• Level 5. This is the highest danger level for an avalanche and even the smallest amount of pressure will cause an avalanche, even in moderately sloped mountains. At this level, you should not be out skiing. You can practice powder skiing positions in the privacy of your room, and enjoy a warm drink while you wait for better conditions to put your skills into actual use.

Now that we have the essential safety details out of the way, let us dive into the nitty-gritty of powder skiing.


The proper posture and position for powder skiing

You should practice the positions for powder skiing away from the slope so that you know what to do when in the mountains. Different body parts will be positioned differently, and most of these positions will be different from your normal form when you are skiing in regular mountains.

  • Eye positioning. During your first time’s powder skiing, you are likely to be nervous because of the unfamiliar feeling of the snow. Your instinctive reaction will be to look down at your skis while skiing. Do not do that. Train your eyes to always look forward to the terrain as opposed to down at your feet. With your eyes trained forward you will be well-acquainted with the terrain and able to plan in advance the moves you will need to make while skiing.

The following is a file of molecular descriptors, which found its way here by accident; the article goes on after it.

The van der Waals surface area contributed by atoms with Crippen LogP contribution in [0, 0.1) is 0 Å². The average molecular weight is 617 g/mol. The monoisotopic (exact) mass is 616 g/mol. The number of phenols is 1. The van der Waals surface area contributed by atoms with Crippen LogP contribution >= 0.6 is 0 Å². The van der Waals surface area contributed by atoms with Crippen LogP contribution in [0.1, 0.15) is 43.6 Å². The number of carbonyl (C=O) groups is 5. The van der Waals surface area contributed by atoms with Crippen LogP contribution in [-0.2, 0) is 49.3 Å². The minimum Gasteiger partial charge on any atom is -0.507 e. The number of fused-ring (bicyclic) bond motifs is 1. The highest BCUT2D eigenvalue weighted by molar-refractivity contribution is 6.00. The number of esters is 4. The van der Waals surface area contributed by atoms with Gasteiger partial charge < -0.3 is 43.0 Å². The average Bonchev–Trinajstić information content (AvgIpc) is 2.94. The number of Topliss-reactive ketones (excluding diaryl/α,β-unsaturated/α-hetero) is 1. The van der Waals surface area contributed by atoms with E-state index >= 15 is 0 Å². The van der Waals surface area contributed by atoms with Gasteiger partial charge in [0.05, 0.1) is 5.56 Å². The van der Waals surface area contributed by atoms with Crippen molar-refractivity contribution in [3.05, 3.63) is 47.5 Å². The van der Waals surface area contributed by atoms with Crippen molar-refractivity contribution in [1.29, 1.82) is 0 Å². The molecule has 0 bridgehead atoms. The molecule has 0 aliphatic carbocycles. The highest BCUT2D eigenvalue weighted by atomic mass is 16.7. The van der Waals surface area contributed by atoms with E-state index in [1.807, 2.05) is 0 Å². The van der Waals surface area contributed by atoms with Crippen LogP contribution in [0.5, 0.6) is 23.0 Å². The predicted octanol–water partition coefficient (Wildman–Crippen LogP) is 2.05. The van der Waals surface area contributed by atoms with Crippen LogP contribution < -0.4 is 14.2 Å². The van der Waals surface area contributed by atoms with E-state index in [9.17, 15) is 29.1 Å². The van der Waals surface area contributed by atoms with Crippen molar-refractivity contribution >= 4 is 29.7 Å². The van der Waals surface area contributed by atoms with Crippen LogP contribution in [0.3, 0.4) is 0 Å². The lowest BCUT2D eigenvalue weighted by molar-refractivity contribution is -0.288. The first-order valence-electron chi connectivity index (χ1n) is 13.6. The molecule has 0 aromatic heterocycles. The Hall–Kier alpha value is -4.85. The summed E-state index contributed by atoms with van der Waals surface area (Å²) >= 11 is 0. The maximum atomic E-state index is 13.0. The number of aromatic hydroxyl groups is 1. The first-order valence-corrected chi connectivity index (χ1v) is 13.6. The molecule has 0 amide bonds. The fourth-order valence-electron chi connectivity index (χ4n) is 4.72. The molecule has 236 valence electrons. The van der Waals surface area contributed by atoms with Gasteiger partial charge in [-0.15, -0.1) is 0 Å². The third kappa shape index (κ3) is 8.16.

• Hand positioning. Stand up straight and stretch your hands out in front of you and slant them downward. Widen the distance between your hands past both shoulders, and keep going until they are about 6 inches outside your shoulders. Keep your hands in front of you and reach forward. This might look ridiculous on a flat surface or indoors but with practice, it will come to you naturally when on the mountain. Your hands should be able to remain in this position even when you are speeding to minimize the movement of your body and reduce the chances of falling.